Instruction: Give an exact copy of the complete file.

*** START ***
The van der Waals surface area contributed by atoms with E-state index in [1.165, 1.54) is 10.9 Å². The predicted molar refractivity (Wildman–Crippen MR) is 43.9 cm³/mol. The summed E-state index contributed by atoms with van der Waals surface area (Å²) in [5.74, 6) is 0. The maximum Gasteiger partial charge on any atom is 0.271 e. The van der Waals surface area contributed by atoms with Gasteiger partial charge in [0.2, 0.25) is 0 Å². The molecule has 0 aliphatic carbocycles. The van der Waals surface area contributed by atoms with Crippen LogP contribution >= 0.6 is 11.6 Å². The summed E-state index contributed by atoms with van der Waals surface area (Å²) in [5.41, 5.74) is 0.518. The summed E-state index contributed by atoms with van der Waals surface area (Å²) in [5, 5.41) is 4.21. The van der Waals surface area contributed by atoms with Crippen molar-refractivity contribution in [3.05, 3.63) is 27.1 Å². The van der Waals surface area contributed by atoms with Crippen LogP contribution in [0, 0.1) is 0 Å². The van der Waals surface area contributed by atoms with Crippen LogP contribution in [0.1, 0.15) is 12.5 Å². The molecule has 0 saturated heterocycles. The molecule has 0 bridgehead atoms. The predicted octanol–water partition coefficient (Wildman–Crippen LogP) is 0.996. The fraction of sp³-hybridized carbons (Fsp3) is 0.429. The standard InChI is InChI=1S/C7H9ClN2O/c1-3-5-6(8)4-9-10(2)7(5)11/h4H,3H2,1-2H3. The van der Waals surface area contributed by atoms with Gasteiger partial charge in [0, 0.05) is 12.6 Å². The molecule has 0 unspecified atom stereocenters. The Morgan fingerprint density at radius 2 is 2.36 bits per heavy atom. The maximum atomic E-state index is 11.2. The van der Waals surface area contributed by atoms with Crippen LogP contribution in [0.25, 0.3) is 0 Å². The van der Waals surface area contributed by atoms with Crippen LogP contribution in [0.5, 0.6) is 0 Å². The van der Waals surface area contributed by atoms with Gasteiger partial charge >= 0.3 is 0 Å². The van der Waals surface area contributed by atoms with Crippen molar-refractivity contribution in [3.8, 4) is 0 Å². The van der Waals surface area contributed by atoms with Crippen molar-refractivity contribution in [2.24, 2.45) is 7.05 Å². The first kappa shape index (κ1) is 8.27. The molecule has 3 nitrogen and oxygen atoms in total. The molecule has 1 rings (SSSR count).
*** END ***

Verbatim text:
The van der Waals surface area contributed by atoms with E-state index in [1.165, 1.54) is 10.9 Å². The predicted molar refractivity (Wildman–Crippen MR) is 43.9 cm³/mol. The summed E-state index contributed by atoms with van der Waals surface area (Å²) in [5.74, 6) is 0. The maximum Gasteiger partial charge on any atom is 0.271 e. The van der Waals surface area contributed by atoms with Gasteiger partial charge in [0.2, 0.25) is 0 Å². The molecule has 0 aliphatic carbocycles. The van der Waals surface area contributed by atoms with Crippen LogP contribution >= 0.6 is 11.6 Å². The summed E-state index contributed by atoms with van der Waals surface area (Å²) in [5.41, 5.74) is 0.518. The summed E-state index contributed by atoms with van der Waals surface area (Å²) in [5, 5.41) is 4.21. The van der Waals surface area contributed by atoms with Crippen molar-refractivity contribution in [3.05, 3.63) is 27.1 Å². The van der Waals surface area contributed by atoms with Crippen LogP contribution in [0, 0.1) is 0 Å². The van der Waals surface area contributed by atoms with Crippen LogP contribution in [0.1, 0.15) is 12.5 Å². The molecule has 0 saturated heterocycles. The molecule has 0 bridgehead atoms. The predicted octanol–water partition coefficient (Wildman–Crippen LogP) is 0.996. The fraction of sp³-hybridized carbons (Fsp3) is 0.429. The standard InChI is InChI=1S/C7H9ClN2O/c1-3-5-6(8)4-9-10(2)7(5)11/h4H,3H2,1-2H3. The van der Waals surface area contributed by atoms with Gasteiger partial charge in [0, 0.05) is 12.6 Å². The molecule has 0 unspecified atom stereocenters. The Morgan fingerprint density at radius 2 is 2.36 bits per heavy atom. The maximum atomic E-state index is 11.2. The van der Waals surface area contributed by atoms with Crippen LogP contribution in [0.25, 0.3) is 0 Å². The van der Waals surface area contributed by atoms with Crippen LogP contribution in [0.5, 0.6) is 0 Å². The van der Waals surface area contributed by atoms with Gasteiger partial charge >= 0.3 is 0 Å². The van der Waals surface area contributed by atoms with Crippen molar-refractivity contribution in [3.8, 4) is 0 Å². The van der Waals surface area contributed by atoms with Crippen molar-refractivity contribution in [2.24, 2.45) is 7.05 Å². The first kappa shape index (κ1) is 8.27. The molecule has 3 nitrogen and oxygen atoms in total. The molecule has 1 rings (SSSR count).